After the weekend’s riots, Marcel Gelauff, editor-in-chief of NOS News, stressed the threats against his journalists were part of a larger tend: “The safety of journalists and technicians has been an issue in journalism for a number of years and is increasingly a social issue.”

“The working conditions of journalists are under increasing pressure. The examples are well-known: making the work literally impossible, threatening, intimidating, framing, deliberately spreading lies, calling names, especially online”, he added. “As an editorial team, we spend more and more money on our security… That is money that we cannot spend on our journalism assignment. Quality independent journalism has its price.”

NOS has taken much of the brunt of this growth in aggression towards media during the pandemic. In October 2020, Gelauff announced the broadcaster had removed its logos from all satellite vans due to persistent threats made against the equipment and employees.

These have included verbal abuse of journalists and technicians, garbage being thrown at the vans and roads being blocked to stop the crews from travelling, he added. On other occasions, NOS has had broadcasts interrupted by people banging and urinating on the side of its vans.

On other occasions journalists covering and debunking conspiracy theories online, such as Jerry Vermanen, a data and investigative journalist for Pointer, have been targeted with a barrage of insults and threats on Twitter related to their work. A number of messages included explicit threats and efforts were made to hack the social media accounts of both him and his wife.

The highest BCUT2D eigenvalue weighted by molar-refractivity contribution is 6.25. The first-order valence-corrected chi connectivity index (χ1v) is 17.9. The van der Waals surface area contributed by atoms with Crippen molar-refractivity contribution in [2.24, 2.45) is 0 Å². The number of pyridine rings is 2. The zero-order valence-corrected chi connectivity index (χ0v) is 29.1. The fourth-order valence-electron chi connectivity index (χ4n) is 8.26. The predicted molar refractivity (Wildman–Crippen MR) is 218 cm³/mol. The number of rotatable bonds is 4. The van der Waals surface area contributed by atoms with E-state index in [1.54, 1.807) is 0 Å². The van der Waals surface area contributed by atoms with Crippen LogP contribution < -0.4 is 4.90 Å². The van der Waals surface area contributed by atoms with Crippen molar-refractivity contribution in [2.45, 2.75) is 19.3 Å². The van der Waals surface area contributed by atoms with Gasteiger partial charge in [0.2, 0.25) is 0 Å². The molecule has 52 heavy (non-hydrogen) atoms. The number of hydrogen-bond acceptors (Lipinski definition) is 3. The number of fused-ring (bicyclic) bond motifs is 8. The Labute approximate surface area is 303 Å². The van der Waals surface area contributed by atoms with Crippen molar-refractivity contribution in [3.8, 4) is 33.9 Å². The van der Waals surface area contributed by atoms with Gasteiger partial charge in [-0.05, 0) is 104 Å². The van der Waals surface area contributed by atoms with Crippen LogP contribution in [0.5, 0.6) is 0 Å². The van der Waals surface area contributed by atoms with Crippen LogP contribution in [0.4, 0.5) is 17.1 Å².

Physical threats against other journalists, while still uncommon, have become increasingly alarming. In late December 2020, a hand grenade was found outside the house of De Limburger newspaper crime reporter Jos Emonts and had to be handled by the Explosive Ordnance Disposal Service Defense (EOD).

While the motivation was unclear, De Limburger editor-in-chief Bjorn Oostra said at the time it was likely connected to the journalist’s work and described it as “an attack on the free press and independent journalism”.

A large group of young people pelts the police present with stones and fireworks in Rotterdam, The Netherlands, 25 January 2021. EPA-EFE / Killian Lindenburg / MediaTV

After the weekend’s riots and attacks on the media, Bruning from the NVJ made a pointed call to right-wing politicians including Thierry Baudet, founder and leader of Forum for Democracy (VVD) and Geert Wilders, leader of the Party for Freedom (PVV) to “make it clear how important the role of journalism is”.

The leaders of both right-wing and far-right parties have been accused of using the pandemic to fan the flames of online conspiracy theories, COVID-19 denial and distrust of establishment politics and mainstream Dutch media. The Almere man accused of threatening harm against journalists was a former candidate councillor for the VVD, Ronald Laken.

It mirrors a clear trend observed by press freedom groups including IPI throughout the pandemic: journalists being attacked by members of far-right and conspiracy-theory groups during coverage of protests over government lockdowns or COVID-19 measures.

According to IPI’s COVID-19 tracker, while numerous journalists were attacked at anti-lockdown demonstrations in the first wave between March and May 2020, incidents had become more frequent and severe in recent months, raising growing concerns about the safety of journalists and the willingness of editors to send reporting crews into the field.

This article by IPI is part of the Media Freedom Rapid Response (MFRR), a Europe-wide mechanism which tracks, monitors and responds to violations of press and media freedom in EU Member States and Candidate Countries.